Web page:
The pop-punk band’s 2014 single “Salt” was inspired by a friend of theirs who was struggling with their gender identity. “Stuck inside of the wrong frame/I don’t feel attached to this name,” frontman Christo Bowman sings. “My body, I must reclaim/With different eyes and no shame.” The music video, a gorgeously choreographed but dark component from director Daniel Campos, starred dancer Tamara Levinson as she dealt with the traumas of depression, suicidal thoughts, and sexual assault before ultimately deciding to have gender reassignment surgery.
20. Namoli Brennet – “Thorn In Your Side”
Out trans folk musician Namoli Brennet’s “Thorn In Your Side” doesn’t dictate anything specifically related to gender identity, but instead, opts for a more broad addressing of the way the world tends to otherize individuals: “Some people look, some people stare/Some people turn away /Stumbling over words as if their tongue was in the way/Some people act as if their mind was made up anyway.” Brennet proclaims to these naysayers, “I’m not the thorn in your side/I’m not the break in your heart /I’m not the speck in your eye/I’m not the falling apart .”
21. Antony and the Johnsons – “For Today I Am A Boy”
Anohni’s previous band and moniker (inspired by Marsha P. Johnson) put out this song about a trans woman looking to the future, when she can be the “beautiful girl” and eventual “beautiful woman” she knows and feels she is. “One day I’ll grow up, feel it full and pure,” she sings, “But for today I am a child, for today I am a boy.” The song was used in the documentary Trinidad, which chronicled the life of Dr. Stanley Biber, who began conducting sex reassignment therapy in 1969.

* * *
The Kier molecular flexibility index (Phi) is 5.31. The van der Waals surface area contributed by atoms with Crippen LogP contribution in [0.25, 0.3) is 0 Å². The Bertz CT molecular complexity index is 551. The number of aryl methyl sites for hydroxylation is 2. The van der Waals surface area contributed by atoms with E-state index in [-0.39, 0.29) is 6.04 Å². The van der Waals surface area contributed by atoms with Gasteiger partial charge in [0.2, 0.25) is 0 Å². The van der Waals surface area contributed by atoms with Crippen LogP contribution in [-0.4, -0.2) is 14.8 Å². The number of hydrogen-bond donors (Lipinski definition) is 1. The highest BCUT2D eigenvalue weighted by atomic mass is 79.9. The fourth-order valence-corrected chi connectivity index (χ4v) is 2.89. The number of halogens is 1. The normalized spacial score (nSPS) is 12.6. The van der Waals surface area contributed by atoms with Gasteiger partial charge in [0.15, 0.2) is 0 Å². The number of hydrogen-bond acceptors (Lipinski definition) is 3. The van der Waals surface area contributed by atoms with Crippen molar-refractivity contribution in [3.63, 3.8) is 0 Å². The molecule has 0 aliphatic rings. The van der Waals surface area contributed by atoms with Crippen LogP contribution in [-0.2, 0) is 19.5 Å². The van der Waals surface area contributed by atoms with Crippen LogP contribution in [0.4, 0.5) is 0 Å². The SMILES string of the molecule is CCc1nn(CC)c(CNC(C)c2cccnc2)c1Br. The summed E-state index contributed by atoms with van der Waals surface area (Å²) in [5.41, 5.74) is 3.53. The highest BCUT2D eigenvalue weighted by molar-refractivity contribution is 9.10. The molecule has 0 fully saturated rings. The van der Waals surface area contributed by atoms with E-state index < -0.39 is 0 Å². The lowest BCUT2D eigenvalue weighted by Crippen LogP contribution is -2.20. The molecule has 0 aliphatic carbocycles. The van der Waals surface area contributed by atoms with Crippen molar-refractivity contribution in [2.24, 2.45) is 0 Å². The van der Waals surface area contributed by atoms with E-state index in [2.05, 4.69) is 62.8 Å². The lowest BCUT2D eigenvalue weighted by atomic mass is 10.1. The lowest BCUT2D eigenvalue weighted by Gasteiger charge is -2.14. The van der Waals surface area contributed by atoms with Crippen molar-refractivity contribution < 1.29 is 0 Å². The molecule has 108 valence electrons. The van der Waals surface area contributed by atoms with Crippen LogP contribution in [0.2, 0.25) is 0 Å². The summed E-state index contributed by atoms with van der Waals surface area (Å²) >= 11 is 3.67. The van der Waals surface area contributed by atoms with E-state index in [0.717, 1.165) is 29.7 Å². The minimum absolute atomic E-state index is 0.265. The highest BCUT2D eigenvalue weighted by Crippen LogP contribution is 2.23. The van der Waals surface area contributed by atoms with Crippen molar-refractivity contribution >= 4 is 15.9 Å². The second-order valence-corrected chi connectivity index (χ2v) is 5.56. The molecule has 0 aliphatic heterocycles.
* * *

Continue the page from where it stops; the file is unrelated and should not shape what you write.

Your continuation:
22. Goldfrapp – “Annabel”
Queer singer Alison Goldfrapp details the dream world young Annabel lives in, where she can only imagine being herself when she closes her eyes. “When you dream you only dream you’re Annabel/Sleep reminds you takes you there, oh Annabel,” Goldfrapp coos, ending with “Only a boy under that.” The 2013 music video offers a literal interpretation, including a young trans girl blissfully twirling in pearls and a sequin dress.
23. The Waterboys – “A Girl Called Johnny”
One of few songs about a trans man, Irish band The Waterboys’ 1983 bittersweet take on “A girl called Johnny who/Changed her name when she/Discovered her choice was to/Change or to be changed” offered that Johnny hopped a train, left town, and never looked back. The song is said to be a tribute to Patti Smith, a queer male protagonist in Smith’s own music, as inspired by a character from William Burroughs’ The Wild Boys.
24. Mina Caputo – “Identity”
Life of Agony vocalist Mina Caputo came out publicly in 2011, and on her first solo album, she sang about about her earlier struggle with her gender identity: “I am not a man, I am not a woman/All I could taste is my burning heart.” Though somewhat melancholy, the song ends on a hopeful wanting for the listener to “Look at me, all of me/Sew me back together again.”
25. Terrorvision – “Josephine”
The English rock band released this single in 1998, singing about Josephine, who they first knew as Joe. She was always a good friend (“when friends were hard to find”), and, thankfully, her transition was a non-issue. “So we talked all night/And I just can’t pretend/Although I lost old Joe/I got a new girlfriend.”